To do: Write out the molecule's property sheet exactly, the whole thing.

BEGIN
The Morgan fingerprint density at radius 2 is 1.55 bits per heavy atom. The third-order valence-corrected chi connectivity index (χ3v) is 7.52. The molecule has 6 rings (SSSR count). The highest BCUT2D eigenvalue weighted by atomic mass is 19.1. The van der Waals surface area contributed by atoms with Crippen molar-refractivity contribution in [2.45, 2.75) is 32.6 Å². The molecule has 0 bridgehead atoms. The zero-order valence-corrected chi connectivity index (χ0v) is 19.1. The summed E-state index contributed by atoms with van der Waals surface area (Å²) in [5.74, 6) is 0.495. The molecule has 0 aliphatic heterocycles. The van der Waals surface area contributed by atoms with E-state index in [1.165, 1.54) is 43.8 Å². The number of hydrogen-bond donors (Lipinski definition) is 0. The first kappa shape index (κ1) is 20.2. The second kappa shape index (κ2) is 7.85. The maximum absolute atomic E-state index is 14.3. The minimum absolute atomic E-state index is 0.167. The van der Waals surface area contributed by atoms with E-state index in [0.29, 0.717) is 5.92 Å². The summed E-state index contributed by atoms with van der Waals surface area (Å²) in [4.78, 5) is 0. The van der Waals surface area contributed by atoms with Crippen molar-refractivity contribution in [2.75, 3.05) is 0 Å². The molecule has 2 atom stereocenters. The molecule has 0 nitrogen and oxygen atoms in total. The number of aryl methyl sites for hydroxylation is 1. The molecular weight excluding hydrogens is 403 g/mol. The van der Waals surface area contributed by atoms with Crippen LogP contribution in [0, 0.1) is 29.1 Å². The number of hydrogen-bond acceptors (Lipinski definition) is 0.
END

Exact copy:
The Morgan fingerprint density at radius 2 is 1.55 bits per heavy atom. The third-order valence-corrected chi connectivity index (χ3v) is 7.52. The molecule has 6 rings (SSSR count). The highest BCUT2D eigenvalue weighted by atomic mass is 19.1. The van der Waals surface area contributed by atoms with Crippen molar-refractivity contribution in [2.45, 2.75) is 32.6 Å². The molecule has 0 bridgehead atoms. The zero-order valence-corrected chi connectivity index (χ0v) is 19.1. The summed E-state index contributed by atoms with van der Waals surface area (Å²) in [5.74, 6) is 0.495. The molecule has 0 aliphatic heterocycles. The van der Waals surface area contributed by atoms with E-state index in [1.165, 1.54) is 43.8 Å². The number of hydrogen-bond donors (Lipinski definition) is 0. The first kappa shape index (κ1) is 20.2. The second kappa shape index (κ2) is 7.85. The maximum absolute atomic E-state index is 14.3. The minimum absolute atomic E-state index is 0.167. The van der Waals surface area contributed by atoms with E-state index in [0.29, 0.717) is 5.92 Å². The summed E-state index contributed by atoms with van der Waals surface area (Å²) in [4.78, 5) is 0. The van der Waals surface area contributed by atoms with Crippen molar-refractivity contribution in [2.75, 3.05) is 0 Å². The molecule has 2 atom stereocenters. The molecule has 0 nitrogen and oxygen atoms in total. The number of aryl methyl sites for hydroxylation is 1. The molecular weight excluding hydrogens is 403 g/mol. The van der Waals surface area contributed by atoms with Crippen LogP contribution in [0, 0.1) is 29.1 Å². The number of hydrogen-bond acceptors (Lipinski definition) is 0.